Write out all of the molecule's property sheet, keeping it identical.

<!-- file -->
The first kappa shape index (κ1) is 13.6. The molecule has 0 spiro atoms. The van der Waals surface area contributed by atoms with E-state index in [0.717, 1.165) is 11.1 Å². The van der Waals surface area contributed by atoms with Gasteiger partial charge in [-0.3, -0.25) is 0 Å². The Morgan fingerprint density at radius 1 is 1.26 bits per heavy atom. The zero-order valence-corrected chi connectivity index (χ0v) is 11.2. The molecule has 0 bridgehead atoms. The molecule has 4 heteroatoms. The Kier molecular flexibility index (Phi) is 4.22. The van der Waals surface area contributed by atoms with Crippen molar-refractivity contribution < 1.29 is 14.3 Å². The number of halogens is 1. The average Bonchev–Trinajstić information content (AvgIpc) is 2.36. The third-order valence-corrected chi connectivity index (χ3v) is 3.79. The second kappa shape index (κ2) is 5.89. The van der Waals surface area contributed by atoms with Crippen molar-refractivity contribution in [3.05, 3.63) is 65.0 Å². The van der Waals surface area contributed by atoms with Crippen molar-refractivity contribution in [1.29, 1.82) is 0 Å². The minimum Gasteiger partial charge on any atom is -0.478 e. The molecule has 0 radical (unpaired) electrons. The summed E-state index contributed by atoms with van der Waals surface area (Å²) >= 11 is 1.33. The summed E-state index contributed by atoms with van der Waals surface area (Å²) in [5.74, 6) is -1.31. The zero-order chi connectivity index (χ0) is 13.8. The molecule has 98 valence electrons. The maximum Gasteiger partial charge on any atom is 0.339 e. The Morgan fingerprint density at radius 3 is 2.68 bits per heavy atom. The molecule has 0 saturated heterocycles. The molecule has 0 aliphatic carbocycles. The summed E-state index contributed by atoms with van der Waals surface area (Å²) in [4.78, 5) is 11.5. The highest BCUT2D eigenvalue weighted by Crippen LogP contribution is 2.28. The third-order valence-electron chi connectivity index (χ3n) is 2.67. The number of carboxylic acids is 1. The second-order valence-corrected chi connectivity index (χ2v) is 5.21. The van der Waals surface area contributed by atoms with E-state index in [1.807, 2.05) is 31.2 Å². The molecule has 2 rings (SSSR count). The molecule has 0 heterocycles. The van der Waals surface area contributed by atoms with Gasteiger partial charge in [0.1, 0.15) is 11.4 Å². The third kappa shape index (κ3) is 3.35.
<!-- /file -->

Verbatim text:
The first kappa shape index (κ1) is 13.6. The molecule has 0 spiro atoms. The van der Waals surface area contributed by atoms with E-state index in [0.717, 1.165) is 11.1 Å². The van der Waals surface area contributed by atoms with Gasteiger partial charge in [-0.3, -0.25) is 0 Å². The Morgan fingerprint density at radius 1 is 1.26 bits per heavy atom. The zero-order valence-corrected chi connectivity index (χ0v) is 11.2. The molecule has 0 bridgehead atoms. The molecule has 4 heteroatoms. The Kier molecular flexibility index (Phi) is 4.22. The van der Waals surface area contributed by atoms with Crippen molar-refractivity contribution < 1.29 is 14.3 Å². The number of halogens is 1. The average Bonchev–Trinajstić information content (AvgIpc) is 2.36. The third-order valence-corrected chi connectivity index (χ3v) is 3.79. The second kappa shape index (κ2) is 5.89. The van der Waals surface area contributed by atoms with Crippen molar-refractivity contribution in [3.05, 3.63) is 65.0 Å². The van der Waals surface area contributed by atoms with Crippen molar-refractivity contribution in [1.29, 1.82) is 0 Å². The minimum Gasteiger partial charge on any atom is -0.478 e. The molecule has 0 radical (unpaired) electrons. The summed E-state index contributed by atoms with van der Waals surface area (Å²) >= 11 is 1.33. The summed E-state index contributed by atoms with van der Waals surface area (Å²) in [5.74, 6) is -1.31. The zero-order chi connectivity index (χ0) is 13.8. The molecule has 98 valence electrons. The maximum Gasteiger partial charge on any atom is 0.339 e. The Morgan fingerprint density at radius 3 is 2.68 bits per heavy atom. The molecule has 0 saturated heterocycles. The molecule has 0 aliphatic carbocycles. The summed E-state index contributed by atoms with van der Waals surface area (Å²) in [4.78, 5) is 11.5. The highest BCUT2D eigenvalue weighted by Crippen LogP contribution is 2.28. The third-order valence-electron chi connectivity index (χ3n) is 2.67. The number of carboxylic acids is 1. The second-order valence-corrected chi connectivity index (χ2v) is 5.21. The van der Waals surface area contributed by atoms with E-state index in [1.807, 2.05) is 31.2 Å². The molecule has 2 rings (SSSR count). The molecule has 0 heterocycles. The van der Waals surface area contributed by atoms with Gasteiger partial charge in [0.1, 0.15) is 11.4 Å². The third kappa shape index (κ3) is 3.35.